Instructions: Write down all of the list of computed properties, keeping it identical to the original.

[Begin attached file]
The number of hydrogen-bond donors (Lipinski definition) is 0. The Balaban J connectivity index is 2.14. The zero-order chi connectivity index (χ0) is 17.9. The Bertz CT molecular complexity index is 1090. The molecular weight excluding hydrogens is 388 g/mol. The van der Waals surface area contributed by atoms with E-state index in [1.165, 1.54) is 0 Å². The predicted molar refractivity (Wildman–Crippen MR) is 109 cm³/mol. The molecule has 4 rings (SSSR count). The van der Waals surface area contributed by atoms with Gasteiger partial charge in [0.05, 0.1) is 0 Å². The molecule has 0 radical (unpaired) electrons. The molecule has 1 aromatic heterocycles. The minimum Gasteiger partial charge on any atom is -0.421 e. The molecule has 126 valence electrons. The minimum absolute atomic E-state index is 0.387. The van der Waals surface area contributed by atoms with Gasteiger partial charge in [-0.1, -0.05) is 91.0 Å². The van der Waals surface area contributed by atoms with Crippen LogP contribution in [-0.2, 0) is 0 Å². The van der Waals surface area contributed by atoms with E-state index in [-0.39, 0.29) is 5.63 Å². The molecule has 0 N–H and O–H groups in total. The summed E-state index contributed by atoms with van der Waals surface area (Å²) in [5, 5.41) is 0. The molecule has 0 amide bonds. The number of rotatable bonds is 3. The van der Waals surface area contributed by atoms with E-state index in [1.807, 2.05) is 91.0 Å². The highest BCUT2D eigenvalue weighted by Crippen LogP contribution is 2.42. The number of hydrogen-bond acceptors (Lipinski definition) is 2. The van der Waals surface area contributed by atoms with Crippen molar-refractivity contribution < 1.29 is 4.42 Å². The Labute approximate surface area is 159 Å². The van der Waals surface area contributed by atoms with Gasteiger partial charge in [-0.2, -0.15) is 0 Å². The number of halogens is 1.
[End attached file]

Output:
The number of hydrogen-bond donors (Lipinski definition) is 0. The Balaban J connectivity index is 2.14. The zero-order chi connectivity index (χ0) is 17.9. The Bertz CT molecular complexity index is 1090. The molecular weight excluding hydrogens is 388 g/mol. The van der Waals surface area contributed by atoms with E-state index in [1.165, 1.54) is 0 Å². The predicted molar refractivity (Wildman–Crippen MR) is 109 cm³/mol. The molecule has 4 rings (SSSR count). The van der Waals surface area contributed by atoms with Gasteiger partial charge in [0.05, 0.1) is 0 Å². The molecule has 0 radical (unpaired) electrons. The molecule has 1 aromatic heterocycles. The minimum Gasteiger partial charge on any atom is -0.421 e. The molecule has 126 valence electrons. The minimum absolute atomic E-state index is 0.387. The van der Waals surface area contributed by atoms with Gasteiger partial charge in [-0.1, -0.05) is 91.0 Å². The van der Waals surface area contributed by atoms with Crippen LogP contribution in [-0.2, 0) is 0 Å². The van der Waals surface area contributed by atoms with E-state index in [-0.39, 0.29) is 5.63 Å². The molecule has 0 N–H and O–H groups in total. The summed E-state index contributed by atoms with van der Waals surface area (Å²) in [5, 5.41) is 0. The molecule has 0 amide bonds. The number of rotatable bonds is 3. The van der Waals surface area contributed by atoms with E-state index in [1.807, 2.05) is 91.0 Å². The highest BCUT2D eigenvalue weighted by Crippen LogP contribution is 2.42. The number of hydrogen-bond acceptors (Lipinski definition) is 2. The van der Waals surface area contributed by atoms with Crippen molar-refractivity contribution < 1.29 is 4.42 Å². The Labute approximate surface area is 159 Å². The van der Waals surface area contributed by atoms with Gasteiger partial charge in [-0.2, -0.15) is 0 Å². The number of halogens is 1.